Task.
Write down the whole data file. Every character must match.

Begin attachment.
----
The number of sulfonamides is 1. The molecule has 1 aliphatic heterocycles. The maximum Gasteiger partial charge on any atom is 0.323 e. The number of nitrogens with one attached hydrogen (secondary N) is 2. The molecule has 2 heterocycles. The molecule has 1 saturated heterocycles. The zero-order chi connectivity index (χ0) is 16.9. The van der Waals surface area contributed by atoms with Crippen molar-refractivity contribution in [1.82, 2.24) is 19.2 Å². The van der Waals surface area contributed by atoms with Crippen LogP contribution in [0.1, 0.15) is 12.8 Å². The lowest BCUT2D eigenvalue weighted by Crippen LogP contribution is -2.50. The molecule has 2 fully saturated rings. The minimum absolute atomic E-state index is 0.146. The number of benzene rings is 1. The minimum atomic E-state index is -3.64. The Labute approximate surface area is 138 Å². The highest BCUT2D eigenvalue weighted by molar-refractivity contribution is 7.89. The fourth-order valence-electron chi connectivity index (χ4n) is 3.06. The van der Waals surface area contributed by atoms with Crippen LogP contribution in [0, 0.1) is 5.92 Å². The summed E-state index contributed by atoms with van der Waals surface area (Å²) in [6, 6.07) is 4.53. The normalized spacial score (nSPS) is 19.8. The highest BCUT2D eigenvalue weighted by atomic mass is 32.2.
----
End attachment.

The number of sulfonamides is 1. The molecule has 1 aliphatic heterocycles. The maximum Gasteiger partial charge on any atom is 0.323 e. The number of nitrogens with one attached hydrogen (secondary N) is 2. The molecule has 2 heterocycles. The molecule has 1 saturated heterocycles. The zero-order chi connectivity index (χ0) is 16.9. The van der Waals surface area contributed by atoms with Crippen molar-refractivity contribution in [1.82, 2.24) is 19.2 Å². The van der Waals surface area contributed by atoms with Crippen LogP contribution in [0.1, 0.15) is 12.8 Å². The lowest BCUT2D eigenvalue weighted by Crippen LogP contribution is -2.50. The molecule has 2 fully saturated rings. The minimum absolute atomic E-state index is 0.146. The number of benzene rings is 1. The minimum atomic E-state index is -3.64. The Labute approximate surface area is 138 Å². The highest BCUT2D eigenvalue weighted by molar-refractivity contribution is 7.89. The fourth-order valence-electron chi connectivity index (χ4n) is 3.06. The van der Waals surface area contributed by atoms with Crippen LogP contribution in [0, 0.1) is 5.92 Å². The summed E-state index contributed by atoms with van der Waals surface area (Å²) in [6, 6.07) is 4.53. The normalized spacial score (nSPS) is 19.8. The highest BCUT2D eigenvalue weighted by atomic mass is 32.2.